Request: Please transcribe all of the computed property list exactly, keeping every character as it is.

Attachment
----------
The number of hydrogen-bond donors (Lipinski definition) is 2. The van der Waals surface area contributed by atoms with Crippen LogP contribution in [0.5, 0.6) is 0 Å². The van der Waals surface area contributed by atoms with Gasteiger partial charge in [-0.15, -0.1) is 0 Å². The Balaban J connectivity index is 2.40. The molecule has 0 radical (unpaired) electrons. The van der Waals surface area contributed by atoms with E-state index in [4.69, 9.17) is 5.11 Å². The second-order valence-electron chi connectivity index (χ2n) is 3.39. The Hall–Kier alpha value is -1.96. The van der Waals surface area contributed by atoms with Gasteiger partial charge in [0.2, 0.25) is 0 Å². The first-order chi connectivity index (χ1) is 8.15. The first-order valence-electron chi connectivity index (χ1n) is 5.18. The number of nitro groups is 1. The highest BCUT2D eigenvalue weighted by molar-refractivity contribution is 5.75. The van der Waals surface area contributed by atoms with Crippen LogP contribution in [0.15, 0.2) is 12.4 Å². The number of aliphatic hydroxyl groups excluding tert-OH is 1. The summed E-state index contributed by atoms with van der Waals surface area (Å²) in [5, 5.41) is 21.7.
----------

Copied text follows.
The number of hydrogen-bond donors (Lipinski definition) is 2. The van der Waals surface area contributed by atoms with Crippen LogP contribution in [0.5, 0.6) is 0 Å². The van der Waals surface area contributed by atoms with Gasteiger partial charge in [-0.15, -0.1) is 0 Å². The Balaban J connectivity index is 2.40. The molecule has 0 radical (unpaired) electrons. The van der Waals surface area contributed by atoms with E-state index in [4.69, 9.17) is 5.11 Å². The second-order valence-electron chi connectivity index (χ2n) is 3.39. The Hall–Kier alpha value is -1.96. The van der Waals surface area contributed by atoms with Gasteiger partial charge in [0.2, 0.25) is 0 Å². The first-order chi connectivity index (χ1) is 8.15. The first-order valence-electron chi connectivity index (χ1n) is 5.18. The number of nitro groups is 1. The highest BCUT2D eigenvalue weighted by molar-refractivity contribution is 5.75. The van der Waals surface area contributed by atoms with Crippen LogP contribution in [0.15, 0.2) is 12.4 Å². The number of aliphatic hydroxyl groups excluding tert-OH is 1. The summed E-state index contributed by atoms with van der Waals surface area (Å²) in [5, 5.41) is 21.7.